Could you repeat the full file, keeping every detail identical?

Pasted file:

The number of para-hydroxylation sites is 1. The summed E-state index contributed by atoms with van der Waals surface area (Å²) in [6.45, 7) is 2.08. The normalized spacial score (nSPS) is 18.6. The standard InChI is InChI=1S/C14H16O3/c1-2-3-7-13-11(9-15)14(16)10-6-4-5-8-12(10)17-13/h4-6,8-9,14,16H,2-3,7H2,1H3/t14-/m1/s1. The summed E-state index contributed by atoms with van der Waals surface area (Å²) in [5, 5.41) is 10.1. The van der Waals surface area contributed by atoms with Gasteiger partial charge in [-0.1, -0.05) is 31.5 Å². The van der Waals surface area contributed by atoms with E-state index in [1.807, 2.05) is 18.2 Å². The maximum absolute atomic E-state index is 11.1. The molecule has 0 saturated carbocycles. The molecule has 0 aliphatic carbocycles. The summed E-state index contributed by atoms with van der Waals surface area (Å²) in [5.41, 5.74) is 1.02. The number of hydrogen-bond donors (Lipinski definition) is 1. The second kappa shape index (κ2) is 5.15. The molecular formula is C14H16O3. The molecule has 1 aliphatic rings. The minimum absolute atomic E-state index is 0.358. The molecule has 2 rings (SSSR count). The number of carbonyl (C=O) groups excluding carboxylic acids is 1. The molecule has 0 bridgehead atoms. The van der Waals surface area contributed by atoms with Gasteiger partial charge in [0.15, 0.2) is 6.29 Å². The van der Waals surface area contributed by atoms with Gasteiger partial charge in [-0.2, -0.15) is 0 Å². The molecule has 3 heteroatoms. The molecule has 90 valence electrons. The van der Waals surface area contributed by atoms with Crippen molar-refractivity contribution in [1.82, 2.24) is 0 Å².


The number of para-hydroxylation sites is 1. The summed E-state index contributed by atoms with van der Waals surface area (Å²) in [6.45, 7) is 2.08. The normalized spacial score (nSPS) is 18.6. The standard InChI is InChI=1S/C14H16O3/c1-2-3-7-13-11(9-15)14(16)10-6-4-5-8-12(10)17-13/h4-6,8-9,14,16H,2-3,7H2,1H3/t14-/m1/s1. The summed E-state index contributed by atoms with van der Waals surface area (Å²) in [5, 5.41) is 10.1. The van der Waals surface area contributed by atoms with Gasteiger partial charge in [-0.1, -0.05) is 31.5 Å². The van der Waals surface area contributed by atoms with E-state index in [1.807, 2.05) is 18.2 Å². The maximum absolute atomic E-state index is 11.1. The molecule has 0 saturated carbocycles. The molecule has 0 aliphatic carbocycles. The summed E-state index contributed by atoms with van der Waals surface area (Å²) in [5.41, 5.74) is 1.02. The number of hydrogen-bond donors (Lipinski definition) is 1. The second kappa shape index (κ2) is 5.15. The molecular formula is C14H16O3. The molecule has 1 aliphatic rings. The minimum absolute atomic E-state index is 0.358. The molecule has 2 rings (SSSR count). The number of carbonyl (C=O) groups excluding carboxylic acids is 1. The molecule has 0 bridgehead atoms. The van der Waals surface area contributed by atoms with Gasteiger partial charge in [0.15, 0.2) is 6.29 Å². The van der Waals surface area contributed by atoms with Gasteiger partial charge in [-0.2, -0.15) is 0 Å². The molecule has 3 heteroatoms. The molecule has 90 valence electrons. The van der Waals surface area contributed by atoms with Crippen molar-refractivity contribution in [1.82, 2.24) is 0 Å².